PM Theresa May doesn’t know what she’s doing on Brexit - Alex Salmond to RT (VIDEO)
Speaking exclusively to RT’s Going Underground program, the ex-first minister of Scotland said he expected another independence referendum within “roughly two years,” as May is incapable of keeping Britain in the single market.
“Theresa May’s attitude is, ‘Look, I’m not going to tell you what my negotiating position is,’” Salmond said during the interview, which will be broadcast tomorrow on RT UK. “’I’ve got some clever wheeze up my sleeve, but I’m not giving a running commentary.’
“In fact, a successful negotiation is exactly the opposite. A successful negotiation knows where you want to get to and then says as much as possible in the short term about how you’re trying to get there.
“She’s doing exactly the opposite, and the reason is not a position of strength, the reason is she doesn’t know what the end destination is or is not going to be, as she has no agreement in the cabinet about that, which is why she keeps scolding her recalcitrant ministers.”
From his own party’s leader and incumbent Scottish first minister, Nicola Sturgeon, Salmond expects much better.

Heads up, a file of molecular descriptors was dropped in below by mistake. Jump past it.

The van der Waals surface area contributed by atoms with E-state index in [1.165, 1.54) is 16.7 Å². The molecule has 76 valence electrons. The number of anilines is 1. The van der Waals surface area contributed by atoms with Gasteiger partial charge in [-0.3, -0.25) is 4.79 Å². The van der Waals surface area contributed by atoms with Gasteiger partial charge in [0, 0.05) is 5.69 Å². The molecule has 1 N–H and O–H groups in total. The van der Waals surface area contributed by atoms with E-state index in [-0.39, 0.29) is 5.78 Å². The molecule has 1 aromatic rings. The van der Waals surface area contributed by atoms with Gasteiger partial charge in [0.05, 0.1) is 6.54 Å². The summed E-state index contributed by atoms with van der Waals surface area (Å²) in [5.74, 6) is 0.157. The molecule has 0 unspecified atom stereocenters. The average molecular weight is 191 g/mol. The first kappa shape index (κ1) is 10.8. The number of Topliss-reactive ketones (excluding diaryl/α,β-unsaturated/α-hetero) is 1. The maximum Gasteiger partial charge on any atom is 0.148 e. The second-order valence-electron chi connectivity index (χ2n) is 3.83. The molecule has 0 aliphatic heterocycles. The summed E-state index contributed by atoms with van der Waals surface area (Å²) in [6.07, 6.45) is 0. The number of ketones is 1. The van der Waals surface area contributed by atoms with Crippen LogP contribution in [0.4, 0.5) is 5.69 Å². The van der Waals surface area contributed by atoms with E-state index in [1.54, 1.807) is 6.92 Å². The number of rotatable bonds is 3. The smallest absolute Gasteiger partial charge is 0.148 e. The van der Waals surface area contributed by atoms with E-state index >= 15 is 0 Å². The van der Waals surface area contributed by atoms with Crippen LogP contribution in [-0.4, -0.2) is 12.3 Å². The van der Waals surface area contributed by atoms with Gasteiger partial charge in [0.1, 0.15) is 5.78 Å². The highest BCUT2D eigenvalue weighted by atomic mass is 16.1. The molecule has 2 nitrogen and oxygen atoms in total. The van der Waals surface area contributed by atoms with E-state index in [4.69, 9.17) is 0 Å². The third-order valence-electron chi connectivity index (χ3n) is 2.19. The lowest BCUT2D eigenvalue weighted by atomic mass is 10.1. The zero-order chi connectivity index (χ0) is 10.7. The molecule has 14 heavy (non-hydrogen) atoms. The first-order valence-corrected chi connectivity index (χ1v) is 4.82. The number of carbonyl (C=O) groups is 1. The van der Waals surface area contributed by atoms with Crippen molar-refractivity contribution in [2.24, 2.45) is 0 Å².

“Nicola Sturgeon has the advantage, she knows her destination. I would expect Nicola Sturgeon to fulfill her mandate to keep Scotland within the single market place, I would expect her to give Theresa May the opportunity to embed Scotland within the negotiations to enable that to happen,” he continued.
“And I fully expect, my reading of the situation is, the UK will not be flexible or wise enough to do that, and therefore I expect there’ll be a Scottish referendum in roughly two years’ time.”
Sturgeon warns Westminster Scotland needs a new indy ref
Nicola Sturgeon herself launched a bid for a fresh independence referendum earlier this month. She called the Tories “reckless, irresponsible” and “absolutely disgraceful” for failing to explain their Brexit plans.
In what the SNP leader called the party’s “biggest ever political listening exercise,” Sturgeon tried to convince Scottish voters to support a referendum after the nation’s position in the European Union was left uncertain. Unlike England and Wales, Scotland voted predominantly to stay within the EU in the Brexit referendum, but its wishes were silenced by different results across Britain.